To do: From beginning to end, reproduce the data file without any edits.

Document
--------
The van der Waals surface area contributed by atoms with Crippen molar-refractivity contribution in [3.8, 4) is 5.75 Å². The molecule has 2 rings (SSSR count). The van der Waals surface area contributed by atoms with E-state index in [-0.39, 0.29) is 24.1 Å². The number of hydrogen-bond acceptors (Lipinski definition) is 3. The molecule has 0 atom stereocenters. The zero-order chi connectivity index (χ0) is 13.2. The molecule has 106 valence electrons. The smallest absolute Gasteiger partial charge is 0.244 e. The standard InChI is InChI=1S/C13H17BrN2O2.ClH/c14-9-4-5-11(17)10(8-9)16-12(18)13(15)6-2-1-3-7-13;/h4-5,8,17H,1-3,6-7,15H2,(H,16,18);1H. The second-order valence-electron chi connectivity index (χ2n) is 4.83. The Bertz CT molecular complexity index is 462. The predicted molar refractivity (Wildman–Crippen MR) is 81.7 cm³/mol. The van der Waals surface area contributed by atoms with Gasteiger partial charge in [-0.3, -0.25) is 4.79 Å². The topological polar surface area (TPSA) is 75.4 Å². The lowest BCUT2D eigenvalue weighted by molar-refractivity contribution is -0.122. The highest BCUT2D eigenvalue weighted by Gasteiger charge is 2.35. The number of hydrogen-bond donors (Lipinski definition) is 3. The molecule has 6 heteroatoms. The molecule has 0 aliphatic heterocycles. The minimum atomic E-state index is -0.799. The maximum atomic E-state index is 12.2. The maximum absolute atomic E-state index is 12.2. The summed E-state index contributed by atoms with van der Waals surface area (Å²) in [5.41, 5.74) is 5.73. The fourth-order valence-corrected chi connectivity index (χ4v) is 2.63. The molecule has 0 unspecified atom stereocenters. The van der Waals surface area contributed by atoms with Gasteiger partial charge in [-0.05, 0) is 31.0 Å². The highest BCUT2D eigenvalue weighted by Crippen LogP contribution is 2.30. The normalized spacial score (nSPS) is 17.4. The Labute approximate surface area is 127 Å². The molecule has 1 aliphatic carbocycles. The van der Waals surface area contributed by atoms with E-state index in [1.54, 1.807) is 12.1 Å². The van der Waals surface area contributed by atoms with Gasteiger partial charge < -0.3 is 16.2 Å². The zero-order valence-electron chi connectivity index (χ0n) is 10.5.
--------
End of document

The van der Waals surface area contributed by atoms with Crippen molar-refractivity contribution in [3.8, 4) is 5.75 Å². The molecule has 2 rings (SSSR count). The van der Waals surface area contributed by atoms with E-state index in [-0.39, 0.29) is 24.1 Å². The number of hydrogen-bond acceptors (Lipinski definition) is 3. The molecule has 0 atom stereocenters. The zero-order chi connectivity index (χ0) is 13.2. The molecule has 106 valence electrons. The smallest absolute Gasteiger partial charge is 0.244 e. The standard InChI is InChI=1S/C13H17BrN2O2.ClH/c14-9-4-5-11(17)10(8-9)16-12(18)13(15)6-2-1-3-7-13;/h4-5,8,17H,1-3,6-7,15H2,(H,16,18);1H. The second-order valence-electron chi connectivity index (χ2n) is 4.83. The Bertz CT molecular complexity index is 462. The predicted molar refractivity (Wildman–Crippen MR) is 81.7 cm³/mol. The van der Waals surface area contributed by atoms with Gasteiger partial charge in [-0.3, -0.25) is 4.79 Å². The topological polar surface area (TPSA) is 75.4 Å². The lowest BCUT2D eigenvalue weighted by molar-refractivity contribution is -0.122. The highest BCUT2D eigenvalue weighted by Gasteiger charge is 2.35. The number of hydrogen-bond donors (Lipinski definition) is 3. The molecule has 6 heteroatoms. The molecule has 0 aliphatic heterocycles. The minimum atomic E-state index is -0.799. The maximum atomic E-state index is 12.2. The maximum absolute atomic E-state index is 12.2. The summed E-state index contributed by atoms with van der Waals surface area (Å²) in [5.41, 5.74) is 5.73. The fourth-order valence-corrected chi connectivity index (χ4v) is 2.63. The molecule has 0 unspecified atom stereocenters. The van der Waals surface area contributed by atoms with Gasteiger partial charge in [-0.05, 0) is 31.0 Å². The highest BCUT2D eigenvalue weighted by Crippen LogP contribution is 2.30. The normalized spacial score (nSPS) is 17.4. The Labute approximate surface area is 127 Å². The molecule has 1 aliphatic carbocycles. The van der Waals surface area contributed by atoms with E-state index in [1.54, 1.807) is 12.1 Å². The van der Waals surface area contributed by atoms with Gasteiger partial charge < -0.3 is 16.2 Å². The zero-order valence-electron chi connectivity index (χ0n) is 10.5.